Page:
BIOGRAPHY: William Beezley was reared amid the wild scenes of frontier life in the Buckeye state, and early became familiar with the hardships and difficulties which fall to the lot of pioneer settlers. He was educated in the subscription schools, for at that time the public-school system had not been established in his home locality. He also added largely to his knowledge through reading and by instruction received from his parents. In his boyhood days he became familiar with the arduous work of developing new land and of Carrig on the home farm, and he lived with his parents until he reached the age of twenty-four years, working for his father for three years after he attained his majority. He left home in 1857 and made his way westward to Logan County, Illinois, where he purchased one hundred and thirty acres of land, and began farming on his own account. As his financial resources increased he added to his property from time to time until he was the owner of four hundred acres, and was accounted one of the most enterprising and successful agriculturists of his community. He carried on his farm work until July, 1861, when he offered his services to the government as a defender of the Union cause. His age would have exempted him from military service, but his patriotic sprit prompted his enlistment and he became a member of Company F, One Hundred and Sixth Illinois Infantry, with which command he went to the front. He participated in the siege of Vicksburg, was in the battle of Highland, in 1862,the battle of Little Rock,Arkansas, and several smaller engagements. His meritorious conduct on the front brought him promotion from time to time and when he was discharged at Pine Bluff, Arkansas, on the 1st of August, 1865, he held the rank of captain.

BIOGRAPHY: When the war was over Mr. Beezley returned to his farm in Illinois and continued to engage in its cultivation until 1876, when he traded a quarter section of his Illinois land for a half section in Pottawattamie County, Iowa. In 1893 he was the owner of six hundred acres of land there, having added to his original holdings. In that year he sold his property in Iowa and came to Crawford County, Kansas, where he purchased his present farm of one hundred and sixty acres. He also has a farm of two hundred and forty acres adjoining this property, and in connection with the raising of grain he devotes considerable attention to the breeding of fine cattle and has upon his place some of the best stock to be found in this part of the state. He has always made a specialty of Shorthorn and Red Polled cattle.

BIOGRAPHY: In 1844 Mr. Beezley was united in marriage to Miss Pollie Ann Castle, and they became the parents of seven children: John F., who is now deceased, Casius, who was killed in the Civil War, while serving as a defender of the Union; Joseph N., who died in infancy; James, who is living in Graham County, Kansas; Emeline C. the wife of R. N. Boyle, of Graham County; Charles T., who is manager for an insurance company in Des Moines, Iowa, and Jennie, the wife of Cornelius F. Stockton, a resident farmer of Crawford County, Kansas. In 1881 Mr. Beezley was called upon to mourn the loss of his wife and on the 22d of December 1884, he was again married, his second union being with Anna Fawcett, a native of England. They have four children: Benjamin R., George F., and Elmer C., all of whom are students in the high school at Girard; and Roy C., a lad of ten years, at home.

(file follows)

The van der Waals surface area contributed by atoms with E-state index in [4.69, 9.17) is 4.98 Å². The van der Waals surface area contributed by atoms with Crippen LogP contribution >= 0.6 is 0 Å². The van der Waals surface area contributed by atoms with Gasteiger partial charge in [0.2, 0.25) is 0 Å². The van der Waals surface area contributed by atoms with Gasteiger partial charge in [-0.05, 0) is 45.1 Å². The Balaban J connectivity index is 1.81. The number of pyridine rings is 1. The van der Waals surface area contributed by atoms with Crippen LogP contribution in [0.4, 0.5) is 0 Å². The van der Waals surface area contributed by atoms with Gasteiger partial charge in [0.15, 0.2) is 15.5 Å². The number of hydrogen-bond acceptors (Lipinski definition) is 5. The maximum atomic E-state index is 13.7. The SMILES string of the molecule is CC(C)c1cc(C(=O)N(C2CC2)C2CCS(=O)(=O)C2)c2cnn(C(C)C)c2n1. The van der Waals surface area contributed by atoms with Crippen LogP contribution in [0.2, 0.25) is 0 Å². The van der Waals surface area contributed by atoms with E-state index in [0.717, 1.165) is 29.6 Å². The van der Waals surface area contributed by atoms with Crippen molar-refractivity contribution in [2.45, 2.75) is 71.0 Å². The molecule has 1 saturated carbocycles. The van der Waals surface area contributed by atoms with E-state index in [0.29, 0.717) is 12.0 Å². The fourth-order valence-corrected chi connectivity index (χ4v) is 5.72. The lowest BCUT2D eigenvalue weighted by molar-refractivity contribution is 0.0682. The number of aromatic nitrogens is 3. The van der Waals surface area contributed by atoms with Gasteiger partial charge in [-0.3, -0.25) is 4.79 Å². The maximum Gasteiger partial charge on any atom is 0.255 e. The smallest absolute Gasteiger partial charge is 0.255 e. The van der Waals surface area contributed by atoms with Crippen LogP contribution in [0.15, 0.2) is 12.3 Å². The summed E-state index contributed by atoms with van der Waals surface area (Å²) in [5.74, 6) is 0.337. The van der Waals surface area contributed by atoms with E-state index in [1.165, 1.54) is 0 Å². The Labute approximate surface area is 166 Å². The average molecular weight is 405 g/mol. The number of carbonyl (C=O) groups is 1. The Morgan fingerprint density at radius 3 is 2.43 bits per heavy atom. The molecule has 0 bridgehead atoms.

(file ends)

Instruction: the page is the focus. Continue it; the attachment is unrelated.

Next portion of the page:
BIOGRAPH: Mr. Beezley and his family have long been connected with the Methodist Episcopal Church and now attend the services of the church of that denomination of Girard. He is a member of the Masonic fraternity and he belongs to the Grand Army post at Macedonia, Iowa. While residing in that state he served as county commissioner of Pottawattamie County for one term, elected to the position on the Republican ticket. From the organization of the party he has been a Stauch advocate of the Republican principles, and has kept well informed on the questions and issues of the day..He has now passed the eighty-sixth milestone on life's journey and has, therefore, witnessed much of the growth and development of the republic. He was born during the fifth president's administration and has lived through a period of great material development and of national progress. He rode in the first train that ran over the first railroad built in Ohio, the line being called the Cincinnati & Little Miami road. He has also witnessed the introduction of the telegraph and the telephone and of much modern machinery used in industrial and agriculture life. In his farming operations he has kept pace with the universal progress and has always owned well improved property abreast with modern improvements. Pages 442-445 from A Twentieth century history and biographical record of Crawford County, Kansas, by Home Authors, Illustrated Published by Lewis Publishing Company, Chicago,IL. 1905. 656p.ill. Transcribed by Carolyn Ward, in November, 2003.

  1. Doug Beezley